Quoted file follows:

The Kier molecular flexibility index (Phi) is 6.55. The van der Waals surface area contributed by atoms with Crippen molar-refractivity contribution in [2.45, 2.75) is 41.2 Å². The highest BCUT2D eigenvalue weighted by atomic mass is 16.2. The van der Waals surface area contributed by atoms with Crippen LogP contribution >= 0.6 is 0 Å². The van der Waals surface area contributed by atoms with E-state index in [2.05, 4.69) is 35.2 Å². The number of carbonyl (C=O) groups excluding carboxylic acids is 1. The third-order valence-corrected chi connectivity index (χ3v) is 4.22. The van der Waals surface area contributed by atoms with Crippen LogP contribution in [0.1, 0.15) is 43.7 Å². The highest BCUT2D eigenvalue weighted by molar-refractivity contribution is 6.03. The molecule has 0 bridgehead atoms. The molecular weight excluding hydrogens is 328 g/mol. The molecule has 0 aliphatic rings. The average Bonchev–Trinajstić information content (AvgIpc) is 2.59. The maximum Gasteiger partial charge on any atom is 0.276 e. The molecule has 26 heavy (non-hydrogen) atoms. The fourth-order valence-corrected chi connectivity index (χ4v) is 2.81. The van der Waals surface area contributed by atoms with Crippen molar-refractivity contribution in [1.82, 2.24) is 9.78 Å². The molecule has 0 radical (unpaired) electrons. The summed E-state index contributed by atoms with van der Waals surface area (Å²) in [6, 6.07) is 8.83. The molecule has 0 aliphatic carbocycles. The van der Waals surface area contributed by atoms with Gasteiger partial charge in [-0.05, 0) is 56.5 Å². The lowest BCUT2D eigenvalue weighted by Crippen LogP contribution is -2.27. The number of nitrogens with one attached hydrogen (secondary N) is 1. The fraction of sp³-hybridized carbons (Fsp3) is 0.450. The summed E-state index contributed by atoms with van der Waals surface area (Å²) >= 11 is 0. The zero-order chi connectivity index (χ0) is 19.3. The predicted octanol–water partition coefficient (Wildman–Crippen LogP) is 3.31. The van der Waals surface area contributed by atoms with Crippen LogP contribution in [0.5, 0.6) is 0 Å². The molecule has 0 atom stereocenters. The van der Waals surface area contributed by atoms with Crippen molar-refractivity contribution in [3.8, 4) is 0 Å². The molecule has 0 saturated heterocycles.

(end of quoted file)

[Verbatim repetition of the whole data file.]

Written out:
The Kier molecular flexibility index (Phi) is 6.55. The van der Waals surface area contributed by atoms with Crippen molar-refractivity contribution in [2.45, 2.75) is 41.2 Å². The highest BCUT2D eigenvalue weighted by atomic mass is 16.2. The van der Waals surface area contributed by atoms with Crippen LogP contribution >= 0.6 is 0 Å². The van der Waals surface area contributed by atoms with E-state index in [2.05, 4.69) is 35.2 Å². The number of carbonyl (C=O) groups excluding carboxylic acids is 1. The third-order valence-corrected chi connectivity index (χ3v) is 4.22. The van der Waals surface area contributed by atoms with Crippen LogP contribution in [0.1, 0.15) is 43.7 Å². The highest BCUT2D eigenvalue weighted by molar-refractivity contribution is 6.03. The molecule has 0 bridgehead atoms. The molecular weight excluding hydrogens is 328 g/mol. The molecule has 0 aliphatic rings. The average Bonchev–Trinajstić information content (AvgIpc) is 2.59. The maximum Gasteiger partial charge on any atom is 0.276 e. The molecule has 26 heavy (non-hydrogen) atoms. The fourth-order valence-corrected chi connectivity index (χ4v) is 2.81. The van der Waals surface area contributed by atoms with Crippen molar-refractivity contribution in [1.82, 2.24) is 9.78 Å². The molecule has 0 radical (unpaired) electrons. The summed E-state index contributed by atoms with van der Waals surface area (Å²) in [6, 6.07) is 8.83. The molecule has 0 aliphatic carbocycles. The van der Waals surface area contributed by atoms with Gasteiger partial charge in [-0.05, 0) is 56.5 Å². The lowest BCUT2D eigenvalue weighted by Crippen LogP contribution is -2.27. The number of nitrogens with one attached hydrogen (secondary N) is 1. The fraction of sp³-hybridized carbons (Fsp3) is 0.450. The summed E-state index contributed by atoms with van der Waals surface area (Å²) >= 11 is 0. The zero-order chi connectivity index (χ0) is 19.3. The predicted octanol–water partition coefficient (Wildman–Crippen LogP) is 3.31. The van der Waals surface area contributed by atoms with Crippen LogP contribution in [0.5, 0.6) is 0 Å². The molecule has 0 atom stereocenters. The van der Waals surface area contributed by atoms with Crippen molar-refractivity contribution in [3.8, 4) is 0 Å². The molecule has 0 saturated heterocycles.